Lecture | February 8 | 2-4 p.m. | Stephens Hall, 10 (ISAS Conference Room)
Sarah Pinto, Professor of Anthropology, Tufts University
Lawrence Cohen, Professor in Anthropology and South and Southeast Asian Studies, UC Berkeley
Institute for South Asia Studies, Sarah Kailath Chair of India Studies, Townsend Center Working Group on Form and Formalism, Townsend Center for the Humanities Lecture Grant, The Berkeley South Asia Art Initiative
In the years leading up to Indias independence, a young Punjabi woman known to us only as Mrs. A. joined psychoanalyst Dev Satya Nand for an experiment in his new, Oriental method of dream analysis. Her analysis contained a surge of emotion and reflections on sexuality, gender, marriage, ambition, and art as she turned to female figures from the Hindu epics to reimagine her world and its ethical arrangements. These stories, taken up in surprising ways, helped her envision a future beyond marriage, colonial rule, and gendered social constraints. This talk explores Mrs. A.s case and the mythic landscapes she entered for the ways they put ethics in motion, finding repertoires for the creative transformation of ideals and highlighting self-conscious and effortful work to enliven forms typically engaged for their durability.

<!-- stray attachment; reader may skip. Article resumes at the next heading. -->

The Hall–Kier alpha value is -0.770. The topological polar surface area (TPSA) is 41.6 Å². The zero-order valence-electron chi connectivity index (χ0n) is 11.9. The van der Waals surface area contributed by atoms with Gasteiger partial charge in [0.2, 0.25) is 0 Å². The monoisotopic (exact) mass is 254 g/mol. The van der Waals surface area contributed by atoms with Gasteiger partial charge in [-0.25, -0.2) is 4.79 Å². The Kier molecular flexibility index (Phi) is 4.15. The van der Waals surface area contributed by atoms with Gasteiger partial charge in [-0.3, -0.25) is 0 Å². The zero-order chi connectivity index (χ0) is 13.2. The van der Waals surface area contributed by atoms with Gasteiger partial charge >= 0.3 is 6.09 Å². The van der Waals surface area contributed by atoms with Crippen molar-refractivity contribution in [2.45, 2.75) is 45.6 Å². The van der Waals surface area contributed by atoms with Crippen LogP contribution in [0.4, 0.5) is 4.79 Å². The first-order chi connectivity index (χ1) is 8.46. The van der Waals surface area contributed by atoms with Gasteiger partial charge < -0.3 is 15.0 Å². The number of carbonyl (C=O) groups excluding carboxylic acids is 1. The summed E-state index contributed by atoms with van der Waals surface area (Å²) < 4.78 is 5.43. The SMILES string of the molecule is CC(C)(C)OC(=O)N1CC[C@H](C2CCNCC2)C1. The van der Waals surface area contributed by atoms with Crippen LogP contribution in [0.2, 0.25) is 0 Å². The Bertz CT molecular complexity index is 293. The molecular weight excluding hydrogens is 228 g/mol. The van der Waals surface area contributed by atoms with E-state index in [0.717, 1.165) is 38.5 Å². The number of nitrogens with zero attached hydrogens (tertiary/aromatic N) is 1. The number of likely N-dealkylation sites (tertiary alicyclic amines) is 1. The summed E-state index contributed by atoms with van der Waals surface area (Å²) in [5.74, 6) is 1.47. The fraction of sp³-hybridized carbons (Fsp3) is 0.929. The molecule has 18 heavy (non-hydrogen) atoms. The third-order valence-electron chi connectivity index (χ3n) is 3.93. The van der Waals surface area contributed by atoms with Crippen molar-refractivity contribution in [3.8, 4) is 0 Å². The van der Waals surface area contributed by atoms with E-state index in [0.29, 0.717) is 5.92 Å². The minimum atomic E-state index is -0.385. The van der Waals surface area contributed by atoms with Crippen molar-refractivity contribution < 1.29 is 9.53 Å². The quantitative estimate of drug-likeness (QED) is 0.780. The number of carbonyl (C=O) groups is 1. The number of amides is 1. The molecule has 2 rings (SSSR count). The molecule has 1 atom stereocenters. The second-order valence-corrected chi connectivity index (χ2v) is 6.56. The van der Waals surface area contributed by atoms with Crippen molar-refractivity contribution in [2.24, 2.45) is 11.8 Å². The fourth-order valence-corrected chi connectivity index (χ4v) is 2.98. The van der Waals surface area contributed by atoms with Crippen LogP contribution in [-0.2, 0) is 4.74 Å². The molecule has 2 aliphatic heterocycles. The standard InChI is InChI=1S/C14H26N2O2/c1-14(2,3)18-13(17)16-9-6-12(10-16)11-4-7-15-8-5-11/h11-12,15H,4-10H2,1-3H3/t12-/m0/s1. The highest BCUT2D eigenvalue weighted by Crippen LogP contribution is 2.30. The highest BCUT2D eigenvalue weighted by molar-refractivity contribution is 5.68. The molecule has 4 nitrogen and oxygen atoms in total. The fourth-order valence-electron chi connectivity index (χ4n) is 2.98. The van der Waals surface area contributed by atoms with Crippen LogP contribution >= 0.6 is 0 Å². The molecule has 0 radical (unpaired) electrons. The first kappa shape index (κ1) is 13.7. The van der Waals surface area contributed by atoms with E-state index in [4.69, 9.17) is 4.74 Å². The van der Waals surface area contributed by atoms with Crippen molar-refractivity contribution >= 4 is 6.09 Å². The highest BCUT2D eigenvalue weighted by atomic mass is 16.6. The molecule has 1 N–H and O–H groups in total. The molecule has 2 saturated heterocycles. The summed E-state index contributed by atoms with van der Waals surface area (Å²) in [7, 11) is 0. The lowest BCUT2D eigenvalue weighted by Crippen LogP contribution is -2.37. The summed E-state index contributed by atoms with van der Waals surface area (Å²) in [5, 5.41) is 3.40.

Sarah Pinto is Professor of Anthropology at Tufts University. She is author of Where There Is No Midwife: Birth and Loss in Rural India (Berghahn 2008) and Daughters of Parvati: Women and Madness in Contemporary India (University of Pennsylvania Press 2014), and works on gender, kinship, and the intersection of medical practices with intimate lives. She is currently researching the history of hysteria in India and anticipates the release of The Doctor and Mrs. A.: Ethics and Counter-Ethics in an Indian Dream Analysis in the fall of 2019 (Fordham University Press and Women Unlimited).
Read more about Prof. Pinto at her faculty webpage HERE
The South Asia Art Initiative, inaugurated in Spring 2018, is the culmination of a comprehensive art program, built over the past several years, that promoted conversation around the visual cultures of South Asia through talks, conferences, and exhibitions. The goal of the Initiative is to move onto the next level with local, national, and international collaborations that combine creative energies with insights drawn from scholarly research. To read more about the Initiative or to help support its various fundraising goals, please click HERE
Event made possible with the support of the Sarah Kailath Chair of India Studies
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Please note that parking is not always easily available in Berkeley. Take public transportation if possible or arrive early to secure your spot.
The event is FREE and OPEN to the public.